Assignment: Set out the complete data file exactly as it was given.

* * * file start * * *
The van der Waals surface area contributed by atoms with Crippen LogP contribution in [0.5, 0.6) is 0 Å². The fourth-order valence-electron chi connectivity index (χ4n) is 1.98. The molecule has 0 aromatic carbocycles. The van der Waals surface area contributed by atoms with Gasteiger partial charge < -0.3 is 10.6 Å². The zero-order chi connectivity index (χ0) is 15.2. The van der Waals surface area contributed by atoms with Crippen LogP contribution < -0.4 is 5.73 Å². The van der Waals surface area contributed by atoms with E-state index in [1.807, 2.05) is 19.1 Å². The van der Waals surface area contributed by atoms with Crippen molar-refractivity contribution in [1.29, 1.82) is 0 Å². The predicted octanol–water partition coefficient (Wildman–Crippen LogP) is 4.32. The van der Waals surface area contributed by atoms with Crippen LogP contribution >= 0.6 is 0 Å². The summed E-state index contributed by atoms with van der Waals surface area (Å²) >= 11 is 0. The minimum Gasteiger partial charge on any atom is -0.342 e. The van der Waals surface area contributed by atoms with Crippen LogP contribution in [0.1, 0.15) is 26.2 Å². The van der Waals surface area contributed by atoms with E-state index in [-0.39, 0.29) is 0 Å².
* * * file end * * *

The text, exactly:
The van der Waals surface area contributed by atoms with Crippen LogP contribution in [0.5, 0.6) is 0 Å². The fourth-order valence-electron chi connectivity index (χ4n) is 1.98. The molecule has 0 aromatic carbocycles. The van der Waals surface area contributed by atoms with Gasteiger partial charge < -0.3 is 10.6 Å². The zero-order chi connectivity index (χ0) is 15.2. The van der Waals surface area contributed by atoms with Crippen LogP contribution < -0.4 is 5.73 Å². The van der Waals surface area contributed by atoms with E-state index in [1.807, 2.05) is 19.1 Å². The van der Waals surface area contributed by atoms with Crippen molar-refractivity contribution in [1.29, 1.82) is 0 Å². The predicted octanol–water partition coefficient (Wildman–Crippen LogP) is 4.32. The van der Waals surface area contributed by atoms with Crippen LogP contribution >= 0.6 is 0 Å². The summed E-state index contributed by atoms with van der Waals surface area (Å²) >= 11 is 0. The minimum Gasteiger partial charge on any atom is -0.342 e. The van der Waals surface area contributed by atoms with Crippen LogP contribution in [0.1, 0.15) is 26.2 Å². The van der Waals surface area contributed by atoms with E-state index in [-0.39, 0.29) is 0 Å².